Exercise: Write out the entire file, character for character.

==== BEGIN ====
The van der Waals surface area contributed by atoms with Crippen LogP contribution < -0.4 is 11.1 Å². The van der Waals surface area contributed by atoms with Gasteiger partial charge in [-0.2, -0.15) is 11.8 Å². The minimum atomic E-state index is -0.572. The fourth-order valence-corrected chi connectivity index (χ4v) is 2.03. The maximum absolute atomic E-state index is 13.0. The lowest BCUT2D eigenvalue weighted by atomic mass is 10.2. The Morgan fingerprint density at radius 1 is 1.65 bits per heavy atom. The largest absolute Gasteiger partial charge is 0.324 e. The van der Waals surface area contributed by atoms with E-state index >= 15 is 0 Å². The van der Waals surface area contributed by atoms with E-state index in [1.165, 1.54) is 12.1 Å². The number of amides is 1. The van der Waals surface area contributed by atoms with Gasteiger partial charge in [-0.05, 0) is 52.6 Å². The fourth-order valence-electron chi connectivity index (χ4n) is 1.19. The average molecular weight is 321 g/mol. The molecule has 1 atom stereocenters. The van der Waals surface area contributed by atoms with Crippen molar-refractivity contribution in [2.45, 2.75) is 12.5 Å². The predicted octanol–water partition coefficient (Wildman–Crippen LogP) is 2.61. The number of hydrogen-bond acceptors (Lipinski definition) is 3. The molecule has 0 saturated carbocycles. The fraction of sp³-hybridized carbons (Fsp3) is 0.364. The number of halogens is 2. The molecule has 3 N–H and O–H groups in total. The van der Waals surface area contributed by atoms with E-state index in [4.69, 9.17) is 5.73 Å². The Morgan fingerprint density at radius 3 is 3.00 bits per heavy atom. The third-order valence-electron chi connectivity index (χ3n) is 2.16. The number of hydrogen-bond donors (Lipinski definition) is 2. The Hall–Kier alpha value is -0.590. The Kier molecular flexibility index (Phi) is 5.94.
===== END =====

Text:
The van der Waals surface area contributed by atoms with Crippen LogP contribution < -0.4 is 11.1 Å². The van der Waals surface area contributed by atoms with Gasteiger partial charge in [-0.2, -0.15) is 11.8 Å². The minimum atomic E-state index is -0.572. The fourth-order valence-corrected chi connectivity index (χ4v) is 2.03. The maximum absolute atomic E-state index is 13.0. The lowest BCUT2D eigenvalue weighted by atomic mass is 10.2. The Morgan fingerprint density at radius 1 is 1.65 bits per heavy atom. The largest absolute Gasteiger partial charge is 0.324 e. The van der Waals surface area contributed by atoms with E-state index >= 15 is 0 Å². The van der Waals surface area contributed by atoms with E-state index in [1.165, 1.54) is 12.1 Å². The number of amides is 1. The van der Waals surface area contributed by atoms with Gasteiger partial charge in [-0.05, 0) is 52.6 Å². The fourth-order valence-electron chi connectivity index (χ4n) is 1.19. The average molecular weight is 321 g/mol. The molecule has 1 atom stereocenters. The van der Waals surface area contributed by atoms with Crippen molar-refractivity contribution in [2.45, 2.75) is 12.5 Å². The predicted octanol–water partition coefficient (Wildman–Crippen LogP) is 2.61. The number of hydrogen-bond acceptors (Lipinski definition) is 3. The molecule has 0 saturated carbocycles. The fraction of sp³-hybridized carbons (Fsp3) is 0.364. The number of halogens is 2. The molecule has 3 N–H and O–H groups in total. The van der Waals surface area contributed by atoms with E-state index in [4.69, 9.17) is 5.73 Å². The Morgan fingerprint density at radius 3 is 3.00 bits per heavy atom. The third-order valence-electron chi connectivity index (χ3n) is 2.16. The number of hydrogen-bond donors (Lipinski definition) is 2. The Hall–Kier alpha value is -0.590. The Kier molecular flexibility index (Phi) is 5.94.